A second German bank is to strengthen its capital in an attempt to pass the forthcoming European bank stress test.
The owners of Helaba, one of the group of regionally-owned German lenders known as Landesbanken, said on Wednesday that they would adapt the terms of some €1.9bn ($2.7bn) of the bank’s hybrid capital so it would meet forthcoming global bank regulations.
Helaba is the second German Landesbank in as many weeks to decide to change its capital structure after the European Banking Authority announced that “silent participations”, a form of debt with equity characteristics, will not be eligible for an ongoing bank stress test. Results will be published in June.
Last week NordLB took measures to adapt its capital and raise €600m in fresh capital. Both it and Helaba feared they might not pass the stress test without such measures, which have to be implemented or at least notified by the end of this month to satisfy the EBA.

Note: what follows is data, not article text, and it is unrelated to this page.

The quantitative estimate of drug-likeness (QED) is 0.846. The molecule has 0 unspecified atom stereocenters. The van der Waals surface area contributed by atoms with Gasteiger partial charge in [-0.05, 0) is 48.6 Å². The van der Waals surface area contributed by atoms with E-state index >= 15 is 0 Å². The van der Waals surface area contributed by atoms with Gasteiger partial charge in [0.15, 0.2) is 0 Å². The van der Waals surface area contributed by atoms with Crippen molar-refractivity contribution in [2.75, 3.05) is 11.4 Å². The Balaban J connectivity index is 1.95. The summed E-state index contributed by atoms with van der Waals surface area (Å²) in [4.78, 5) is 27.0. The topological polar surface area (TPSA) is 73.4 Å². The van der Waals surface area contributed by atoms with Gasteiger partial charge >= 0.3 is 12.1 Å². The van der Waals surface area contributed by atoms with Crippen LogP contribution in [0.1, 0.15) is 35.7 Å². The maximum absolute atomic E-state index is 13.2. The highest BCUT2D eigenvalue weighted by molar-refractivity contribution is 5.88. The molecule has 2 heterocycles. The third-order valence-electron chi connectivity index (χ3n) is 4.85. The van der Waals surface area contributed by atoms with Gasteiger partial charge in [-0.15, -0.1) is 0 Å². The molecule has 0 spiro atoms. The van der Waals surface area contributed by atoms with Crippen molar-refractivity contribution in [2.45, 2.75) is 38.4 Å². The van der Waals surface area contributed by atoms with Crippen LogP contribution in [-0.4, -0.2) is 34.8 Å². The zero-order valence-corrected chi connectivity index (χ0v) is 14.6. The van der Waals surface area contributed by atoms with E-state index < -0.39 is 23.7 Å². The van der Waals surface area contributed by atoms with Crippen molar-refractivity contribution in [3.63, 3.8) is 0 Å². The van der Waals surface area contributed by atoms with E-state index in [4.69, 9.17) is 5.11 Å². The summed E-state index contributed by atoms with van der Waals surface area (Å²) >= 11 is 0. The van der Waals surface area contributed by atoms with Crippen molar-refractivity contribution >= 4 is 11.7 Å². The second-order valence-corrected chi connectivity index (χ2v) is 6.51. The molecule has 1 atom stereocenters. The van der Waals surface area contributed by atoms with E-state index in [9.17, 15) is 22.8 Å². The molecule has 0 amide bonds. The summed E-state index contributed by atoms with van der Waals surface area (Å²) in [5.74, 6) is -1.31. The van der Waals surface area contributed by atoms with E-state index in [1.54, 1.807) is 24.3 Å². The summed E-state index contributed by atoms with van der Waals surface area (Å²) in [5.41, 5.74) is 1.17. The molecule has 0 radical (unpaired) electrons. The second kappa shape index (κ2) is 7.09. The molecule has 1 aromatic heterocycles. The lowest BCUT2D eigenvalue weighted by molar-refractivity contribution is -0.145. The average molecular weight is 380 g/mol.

The EBA has been criticised in Germany for taking a firmer approach to the country’s silent participations than global regulators, which have agreed a timetable up to 2018 for the hybrid capital to be replaced. But the authority – as well as Germany’s government – is privately likely to be pleased that its decision has forced the owners of some Landesbanken to make a commitment to strengthen the banks.
While Germany’s bigger commercial banks such as Deutsche Bank and Commerzbank have raised money from investors in recent months, the country’s many publicly-owned banks are reliant on the backing of their guarantors for equity capital – unless they abandon public sector status, which they are loath to do.
One Landesbank, HSH Nordbank, did have plans for an initial public offering but abandoned the idea in the financial crisis.
Helaba is owned by savings banks in the German states of Hessen and Thuringen as well as by those states’ governments. They said they would take any steps required for the bank to pass the stress test.
“We are unanimous that Helaba should and will pass this test – there is no other option,” the owners said in a statement. Two weeks ago, Hessen’s economy minister had said the bank should consider a boycott of the stress tests because of the EBA’s stance.
Helaba survived the financial crisis relatively well, with neither it nor NordLB needing a bail-out, in contrast to HSH Nordbank and three other regionally owned Landesbanken. WestLB, the most troubled, may be broken up in coming months.